"Not yet. Hey, I could wiggle my toes, too."

"Congratulations," James said wryly. "Taylor should be in soon to fill you in. I, ah... I told him that if you asked him if you would be able to play the piano again, that he should go ahead and reintubate you."

My face fell. "But it's a legitimate question!"

"I thought I'd better let him know what he's in for. Professional courtesy and all that. Speaking of which, he can put a restraining order on Pasternak, if you want him to."

I rolled my eyes. "I'll just play dead like I always do."

"Dr Nussbaum's been by too. He asked me to tell you he'd like to come by a little later, after you've had some rest."

"How did he know?"

"Well, it's funny how this works, but emergent surgeries performed on faculty members are the kind of thing Medical Directors tend to find out about fairly quickly. I think he's ticked that nobody called him last night."

"Did you give him the papers?"

"I'll drop them by later. He wasn't coming by to ask for the papers, you know."

We sat in silence for a little while. I was passing over from the drugged dopiness of the anesthesia to the bug-eyed dopiness of sheer exhaustion. Wilson caught me looking longingly at the ice chips. He let me have a couple and then took the cup away again. Traitor. I had to content myself with sucking on the spoon.

He shifted in his chair again. "I called your mom."

I sighed. "How did she do?"

"I didn't tell her too much; I wanted to save it for when she got here. I need to get home for a little bit and crash. Your mom's coming in this afternoon, so I'll make sure she gets over here okay. If she doesn't want to stay at your place, she can stay at ours."

"Wilson..." I started to protest, and then I saw his face. "...Thanks."

"Dr House?"

It was Taylor, come to confirm what I'd already begun to piece together. He ran over what happened in surgery (two big clots and a little one in the femoral artery and one of its major branches); his impression (some tissue damage but thought they'd gotten in on time, skeletal muscle pretty resilient, optimistic); the plan (morphine drip and up to the floor.)

And suddenly, it was happening. The nurse handed me a spirometer and tucked my chart down by the foot of the bed, and we rolled out of the recovery room.

Wilson hung around while they got me settled into my new room and the nurses gave report. When the floor nurse came back in, he stood up, suppressing a yawn. "Okay, House, I'll see you later this afternoon. I've got my pager."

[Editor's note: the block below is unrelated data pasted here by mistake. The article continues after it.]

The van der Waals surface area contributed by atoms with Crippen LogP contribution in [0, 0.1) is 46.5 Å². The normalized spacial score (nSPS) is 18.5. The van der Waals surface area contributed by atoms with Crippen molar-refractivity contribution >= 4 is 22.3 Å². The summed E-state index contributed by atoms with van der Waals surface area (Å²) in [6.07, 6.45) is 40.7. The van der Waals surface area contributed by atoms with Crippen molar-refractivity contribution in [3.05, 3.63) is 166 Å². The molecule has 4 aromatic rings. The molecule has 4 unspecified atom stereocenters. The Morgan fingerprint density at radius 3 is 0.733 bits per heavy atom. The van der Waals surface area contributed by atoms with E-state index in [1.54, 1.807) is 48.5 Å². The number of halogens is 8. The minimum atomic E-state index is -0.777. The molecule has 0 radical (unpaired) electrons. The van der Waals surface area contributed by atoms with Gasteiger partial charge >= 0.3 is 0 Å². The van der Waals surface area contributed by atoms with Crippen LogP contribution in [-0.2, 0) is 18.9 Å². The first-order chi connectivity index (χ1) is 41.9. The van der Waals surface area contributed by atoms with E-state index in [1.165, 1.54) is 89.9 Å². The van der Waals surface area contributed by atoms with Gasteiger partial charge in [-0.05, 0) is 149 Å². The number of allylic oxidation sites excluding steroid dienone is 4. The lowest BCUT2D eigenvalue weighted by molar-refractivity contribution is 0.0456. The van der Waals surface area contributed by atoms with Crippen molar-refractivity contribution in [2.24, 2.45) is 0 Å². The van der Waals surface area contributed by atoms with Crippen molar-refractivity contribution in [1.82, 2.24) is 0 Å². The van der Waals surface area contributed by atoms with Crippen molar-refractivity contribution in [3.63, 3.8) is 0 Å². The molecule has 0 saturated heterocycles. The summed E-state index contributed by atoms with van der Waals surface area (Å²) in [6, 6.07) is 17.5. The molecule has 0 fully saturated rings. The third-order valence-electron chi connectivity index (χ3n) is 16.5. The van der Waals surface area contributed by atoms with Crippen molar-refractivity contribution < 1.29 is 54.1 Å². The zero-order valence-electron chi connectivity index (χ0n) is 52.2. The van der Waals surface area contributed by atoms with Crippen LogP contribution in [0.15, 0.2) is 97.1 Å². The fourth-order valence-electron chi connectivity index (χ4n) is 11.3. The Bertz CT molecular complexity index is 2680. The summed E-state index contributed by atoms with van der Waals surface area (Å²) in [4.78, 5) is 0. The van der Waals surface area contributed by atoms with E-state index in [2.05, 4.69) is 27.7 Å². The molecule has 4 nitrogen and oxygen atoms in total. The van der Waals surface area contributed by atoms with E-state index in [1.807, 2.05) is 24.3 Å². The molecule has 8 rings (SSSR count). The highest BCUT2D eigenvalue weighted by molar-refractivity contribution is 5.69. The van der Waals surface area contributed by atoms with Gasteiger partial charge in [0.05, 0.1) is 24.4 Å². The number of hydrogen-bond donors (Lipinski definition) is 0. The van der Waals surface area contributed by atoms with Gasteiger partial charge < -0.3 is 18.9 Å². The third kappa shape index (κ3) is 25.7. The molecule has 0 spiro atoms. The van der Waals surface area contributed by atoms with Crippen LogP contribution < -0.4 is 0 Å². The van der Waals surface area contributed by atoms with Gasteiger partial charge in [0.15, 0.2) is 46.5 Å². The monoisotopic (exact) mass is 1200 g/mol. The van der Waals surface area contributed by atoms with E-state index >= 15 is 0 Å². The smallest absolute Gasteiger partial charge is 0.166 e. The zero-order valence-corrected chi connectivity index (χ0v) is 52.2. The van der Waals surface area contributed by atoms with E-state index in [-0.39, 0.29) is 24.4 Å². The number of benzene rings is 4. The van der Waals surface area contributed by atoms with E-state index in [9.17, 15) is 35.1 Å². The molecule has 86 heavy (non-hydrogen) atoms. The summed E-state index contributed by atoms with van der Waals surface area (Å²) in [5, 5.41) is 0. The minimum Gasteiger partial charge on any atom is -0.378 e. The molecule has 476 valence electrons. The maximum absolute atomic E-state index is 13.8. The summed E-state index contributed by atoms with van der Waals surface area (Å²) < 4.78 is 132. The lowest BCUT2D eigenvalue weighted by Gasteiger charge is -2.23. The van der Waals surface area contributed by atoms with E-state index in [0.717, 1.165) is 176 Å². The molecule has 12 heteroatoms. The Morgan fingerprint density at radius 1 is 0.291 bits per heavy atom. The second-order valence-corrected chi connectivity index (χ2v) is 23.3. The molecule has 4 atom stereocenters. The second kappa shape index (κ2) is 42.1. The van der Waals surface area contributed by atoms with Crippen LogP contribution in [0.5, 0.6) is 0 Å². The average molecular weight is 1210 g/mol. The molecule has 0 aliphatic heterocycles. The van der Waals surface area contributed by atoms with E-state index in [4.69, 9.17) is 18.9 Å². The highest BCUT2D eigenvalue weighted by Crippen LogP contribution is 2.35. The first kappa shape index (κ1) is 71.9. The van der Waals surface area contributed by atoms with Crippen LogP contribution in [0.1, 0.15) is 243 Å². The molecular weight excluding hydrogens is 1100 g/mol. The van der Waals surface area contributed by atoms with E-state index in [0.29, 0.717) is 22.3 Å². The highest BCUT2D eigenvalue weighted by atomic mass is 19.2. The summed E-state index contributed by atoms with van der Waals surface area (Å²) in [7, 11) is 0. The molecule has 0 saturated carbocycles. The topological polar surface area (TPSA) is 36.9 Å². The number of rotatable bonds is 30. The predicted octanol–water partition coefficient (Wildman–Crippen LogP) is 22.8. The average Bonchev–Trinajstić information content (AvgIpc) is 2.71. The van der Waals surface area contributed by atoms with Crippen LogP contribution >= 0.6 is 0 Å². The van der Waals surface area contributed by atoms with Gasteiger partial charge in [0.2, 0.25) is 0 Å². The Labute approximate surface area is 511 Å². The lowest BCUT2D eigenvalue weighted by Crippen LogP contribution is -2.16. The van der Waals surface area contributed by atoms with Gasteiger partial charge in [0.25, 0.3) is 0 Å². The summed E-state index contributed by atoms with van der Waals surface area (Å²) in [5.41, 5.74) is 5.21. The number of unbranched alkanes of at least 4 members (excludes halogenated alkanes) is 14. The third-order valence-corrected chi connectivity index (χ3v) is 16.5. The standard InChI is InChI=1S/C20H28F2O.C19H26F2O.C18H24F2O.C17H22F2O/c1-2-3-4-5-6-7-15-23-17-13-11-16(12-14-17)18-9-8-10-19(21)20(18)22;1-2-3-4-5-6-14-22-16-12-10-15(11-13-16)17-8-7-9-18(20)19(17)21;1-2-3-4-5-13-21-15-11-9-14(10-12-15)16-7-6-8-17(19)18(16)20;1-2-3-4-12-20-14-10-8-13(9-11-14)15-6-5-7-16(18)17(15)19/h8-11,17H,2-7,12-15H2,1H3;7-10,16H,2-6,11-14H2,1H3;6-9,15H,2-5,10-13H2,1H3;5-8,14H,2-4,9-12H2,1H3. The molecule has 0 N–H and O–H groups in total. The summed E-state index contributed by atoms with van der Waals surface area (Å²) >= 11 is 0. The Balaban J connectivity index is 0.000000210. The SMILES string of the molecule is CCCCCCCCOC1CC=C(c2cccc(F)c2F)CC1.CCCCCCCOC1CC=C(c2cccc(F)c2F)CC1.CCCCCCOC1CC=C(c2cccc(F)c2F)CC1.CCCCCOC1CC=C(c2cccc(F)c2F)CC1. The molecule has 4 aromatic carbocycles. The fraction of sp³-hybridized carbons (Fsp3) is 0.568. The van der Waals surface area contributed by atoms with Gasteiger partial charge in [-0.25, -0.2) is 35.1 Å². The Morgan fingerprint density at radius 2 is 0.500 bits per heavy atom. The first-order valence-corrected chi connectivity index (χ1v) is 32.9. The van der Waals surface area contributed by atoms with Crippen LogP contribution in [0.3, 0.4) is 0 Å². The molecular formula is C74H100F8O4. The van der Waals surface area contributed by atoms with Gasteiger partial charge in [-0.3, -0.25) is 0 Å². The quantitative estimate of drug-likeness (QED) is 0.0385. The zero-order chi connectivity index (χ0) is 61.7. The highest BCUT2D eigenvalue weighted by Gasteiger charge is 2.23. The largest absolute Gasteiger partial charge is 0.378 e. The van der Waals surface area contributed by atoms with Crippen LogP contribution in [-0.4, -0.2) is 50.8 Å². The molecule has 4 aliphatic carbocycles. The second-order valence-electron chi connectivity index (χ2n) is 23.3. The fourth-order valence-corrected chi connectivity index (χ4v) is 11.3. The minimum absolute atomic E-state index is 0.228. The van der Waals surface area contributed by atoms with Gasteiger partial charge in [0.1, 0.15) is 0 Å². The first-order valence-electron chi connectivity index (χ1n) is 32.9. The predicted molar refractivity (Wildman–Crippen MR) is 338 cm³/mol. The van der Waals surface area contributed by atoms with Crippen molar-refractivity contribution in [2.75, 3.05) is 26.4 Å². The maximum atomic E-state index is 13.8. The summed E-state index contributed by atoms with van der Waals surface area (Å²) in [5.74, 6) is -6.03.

I managed a moderately evil smile. He gave me an oh-shut-up look as he walked out the door.

Things went well for a while. My leg hurt but it was bearable, thanks to the morphine drip. Lunch came around and the tray girl unveiled a spread of broth, jello, and italian ice. I knew better than to even take the lid off the broth, and the texture of the jello put me off, but the italian ice... bellissimo. My throat was still a little sore from the surgery and the ice felt so good. I finished with a chaser of ginger ale and clicked on the TV. Not much on besides the news and Mr Rogers. I left the news on and played with my spirometer for a little bit. A spirometer, for those of you not in the Secret Medical Club, is a gadget to encourage patients to take deep breaths after surgery to expand their lungs and help prevent pneumonia.

The spirometer set me to coughing, which is what it's supposed to do, but then a few leg tinglies wanted in on the action and I decided to work on a nap instead.

I don't know how long I slept, but I woke up with a start, shaking with cold. My right thigh hurt terribly, and the rest of me wasn't far behind.

My brain was barely functioning. It was a while before it occurred to me to hit the call button. I groped feebly in the linens before I finally found it, clipped to the side rail. It started to rattle and knock across the bed rails as I gripped it in my shaking hand. It hurt too much to lift my head to look at the thing, too much to even think of bringing my left hand over to push the button, so I clicked blindly with my right thumb. I changed the channel on the TV a couple of times before I finally got the call button.